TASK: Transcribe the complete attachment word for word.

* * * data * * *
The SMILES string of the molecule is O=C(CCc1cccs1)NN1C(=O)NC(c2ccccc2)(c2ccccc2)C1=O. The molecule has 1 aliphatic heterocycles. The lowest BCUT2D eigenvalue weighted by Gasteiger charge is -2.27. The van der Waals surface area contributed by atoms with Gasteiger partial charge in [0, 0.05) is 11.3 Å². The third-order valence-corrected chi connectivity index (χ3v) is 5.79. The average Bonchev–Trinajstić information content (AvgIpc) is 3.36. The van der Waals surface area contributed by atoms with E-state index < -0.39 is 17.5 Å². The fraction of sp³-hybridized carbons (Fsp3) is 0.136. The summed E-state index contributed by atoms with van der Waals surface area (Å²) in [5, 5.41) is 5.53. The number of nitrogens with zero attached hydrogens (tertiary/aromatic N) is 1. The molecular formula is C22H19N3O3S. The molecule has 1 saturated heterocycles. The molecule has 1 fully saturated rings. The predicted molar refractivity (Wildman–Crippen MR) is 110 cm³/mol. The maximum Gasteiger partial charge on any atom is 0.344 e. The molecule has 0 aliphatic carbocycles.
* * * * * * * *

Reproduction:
The SMILES string of the molecule is O=C(CCc1cccs1)NN1C(=O)NC(c2ccccc2)(c2ccccc2)C1=O. The molecule has 1 aliphatic heterocycles. The lowest BCUT2D eigenvalue weighted by Gasteiger charge is -2.27. The van der Waals surface area contributed by atoms with Gasteiger partial charge in [0, 0.05) is 11.3 Å². The third-order valence-corrected chi connectivity index (χ3v) is 5.79. The average Bonchev–Trinajstić information content (AvgIpc) is 3.36. The van der Waals surface area contributed by atoms with E-state index < -0.39 is 17.5 Å². The fraction of sp³-hybridized carbons (Fsp3) is 0.136. The summed E-state index contributed by atoms with van der Waals surface area (Å²) in [5, 5.41) is 5.53. The number of nitrogens with zero attached hydrogens (tertiary/aromatic N) is 1. The molecular formula is C22H19N3O3S. The molecule has 1 saturated heterocycles. The molecule has 1 fully saturated rings. The predicted molar refractivity (Wildman–Crippen MR) is 110 cm³/mol. The maximum Gasteiger partial charge on any atom is 0.344 e. The molecule has 0 aliphatic carbocycles.